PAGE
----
This past January Romney raised $6.5 million in one day. He had invited 400 wealthy supporters to a "Mitt-a-Thon" at the Boston convention center and asked them to phone friends and business contacts for donations. While Supertramp's "Give a Little Bit" played, four gigantic TV screens hung from the ceiling broadcast various moments of Mitt magnificence - the Olympics, speeches, etc. There were 40 call centers, each with state-of-the-art technology. "I call it the blitzkrieg fundraiser," says Alex Vogel, a Republican lobbyist with no ties to Romney or other candidates. Vogel notes it was Romney's way of conveying, "Hey, I'm for real."

Given Romney's business acumen, it's no surprise he's assembled one of the most successful political money machines ever. "Romney is an incredibly aggressive and efficient fundraiser," says Vogel, who attributes it to his private-sector skills. In April, when he was still relatively unknown nationally, Romney made headlines when his campaign reported it had blown past the rest of the Republican field and raised $23 million in the first quarter, rivaling Hillary Clinton's $26 million and surpassing Barack Obama's $21 million.

Romney got serious about fundraising three years ago when he started the Commonwealth PAC (political action committee). It's a so-called leadership PAC - that is, the money donated is supposed to push issues; by law, it can't be used to fund the founder's political campaign. In practice, a leadership PAC "can be a bit of a personal slush fund," says Massie Ritsch, communications director for the Center for Responsive Politics in Washington, D.C. The money is often used in a candidate's "exploratory committee" phase to finance travel and staff. Last year Romney used Commonwealth PAC bucks to visit Guantánamo Bay and Iraq.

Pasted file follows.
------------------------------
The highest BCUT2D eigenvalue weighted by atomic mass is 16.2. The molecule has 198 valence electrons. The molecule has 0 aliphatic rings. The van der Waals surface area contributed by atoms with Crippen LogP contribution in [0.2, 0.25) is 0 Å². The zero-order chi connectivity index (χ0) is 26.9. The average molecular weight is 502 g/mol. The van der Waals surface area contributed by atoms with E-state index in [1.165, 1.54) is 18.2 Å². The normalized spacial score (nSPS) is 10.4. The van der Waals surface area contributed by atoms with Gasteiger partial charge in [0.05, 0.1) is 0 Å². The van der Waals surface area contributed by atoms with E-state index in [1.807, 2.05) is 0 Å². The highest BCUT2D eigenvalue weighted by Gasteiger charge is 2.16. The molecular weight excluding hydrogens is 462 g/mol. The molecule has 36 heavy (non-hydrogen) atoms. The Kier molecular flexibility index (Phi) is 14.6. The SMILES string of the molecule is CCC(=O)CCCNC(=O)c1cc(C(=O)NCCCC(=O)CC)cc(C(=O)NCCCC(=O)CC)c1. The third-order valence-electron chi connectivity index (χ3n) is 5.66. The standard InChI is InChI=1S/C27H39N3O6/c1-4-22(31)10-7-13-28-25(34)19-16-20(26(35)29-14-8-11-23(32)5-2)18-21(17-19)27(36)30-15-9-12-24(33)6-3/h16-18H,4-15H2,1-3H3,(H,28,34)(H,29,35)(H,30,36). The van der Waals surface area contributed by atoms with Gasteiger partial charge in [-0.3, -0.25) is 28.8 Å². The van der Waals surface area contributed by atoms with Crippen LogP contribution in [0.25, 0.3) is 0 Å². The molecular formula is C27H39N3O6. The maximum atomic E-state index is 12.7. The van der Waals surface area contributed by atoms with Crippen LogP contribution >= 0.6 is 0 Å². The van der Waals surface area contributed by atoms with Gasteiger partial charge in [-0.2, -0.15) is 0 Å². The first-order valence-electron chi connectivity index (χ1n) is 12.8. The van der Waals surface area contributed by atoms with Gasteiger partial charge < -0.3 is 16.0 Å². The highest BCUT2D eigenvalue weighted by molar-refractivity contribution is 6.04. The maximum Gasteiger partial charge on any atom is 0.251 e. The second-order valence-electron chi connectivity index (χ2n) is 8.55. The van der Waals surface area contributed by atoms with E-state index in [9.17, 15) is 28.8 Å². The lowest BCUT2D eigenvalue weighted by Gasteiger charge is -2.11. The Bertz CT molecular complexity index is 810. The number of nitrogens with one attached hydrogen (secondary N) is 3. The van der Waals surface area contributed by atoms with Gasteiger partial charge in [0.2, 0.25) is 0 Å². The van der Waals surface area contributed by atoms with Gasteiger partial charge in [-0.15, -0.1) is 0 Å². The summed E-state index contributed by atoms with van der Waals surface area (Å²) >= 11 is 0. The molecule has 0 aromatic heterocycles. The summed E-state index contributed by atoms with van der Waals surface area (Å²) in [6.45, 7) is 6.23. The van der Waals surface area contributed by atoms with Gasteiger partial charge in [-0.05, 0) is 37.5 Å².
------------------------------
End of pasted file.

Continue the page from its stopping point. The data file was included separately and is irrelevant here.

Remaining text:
Romney aggressively took advantage of a loophole that allows donors to contribute to PAC affiliates in multiple states all at one time. He set up affiliate PACs in Iowa, South Carolina, New Hampshire, Arizona, and Michigan. (The most an individual can contribute to a federal PAC like Commonwealth is $5,000 annually; state PACs have different, typically higher limits. A dozen states, including Michigan and Iowa, have no limit at all.) That way Romney supporters were able to spread their contributions among the various state PACs. Last year, for example, Lee Munder, a Florida investment advisor, gave $5,000 to Romney's federal PAC, $5,000 to his New Hampshire affiliate, $18,250 to his Iowa affiliate, $18,250 to the one in Michigan, and $3,500 to his South Carolina fund, according to the Commonwealth PAC. (Romney may not be able to use PAC money to fund his campaign now that he's an official candidate, but he can still dole it out to state Republican candidates to build his power base.)

Romney has also raised more money than any other candidate, Republican or Democrat, over the Internet. In the first quarter brought in $7.2 million, vs. $6.9 million for Obama and $4.2 million for Clinton - and Romney got more glowing headlines, this time about his red-hot "Netroots" effort. But those numbers were more tactical dexterity than common-man groundswell: The Romney campaign, it turns out, was directing big donors to its website. "It's an innovative use of the Internet," says Patrick Ruffini, an e-campaign expert who recently worked for Giuliani. "We've been focused on a new audience. But you can't neglect the importance of using technology to activate an existing base of supporters."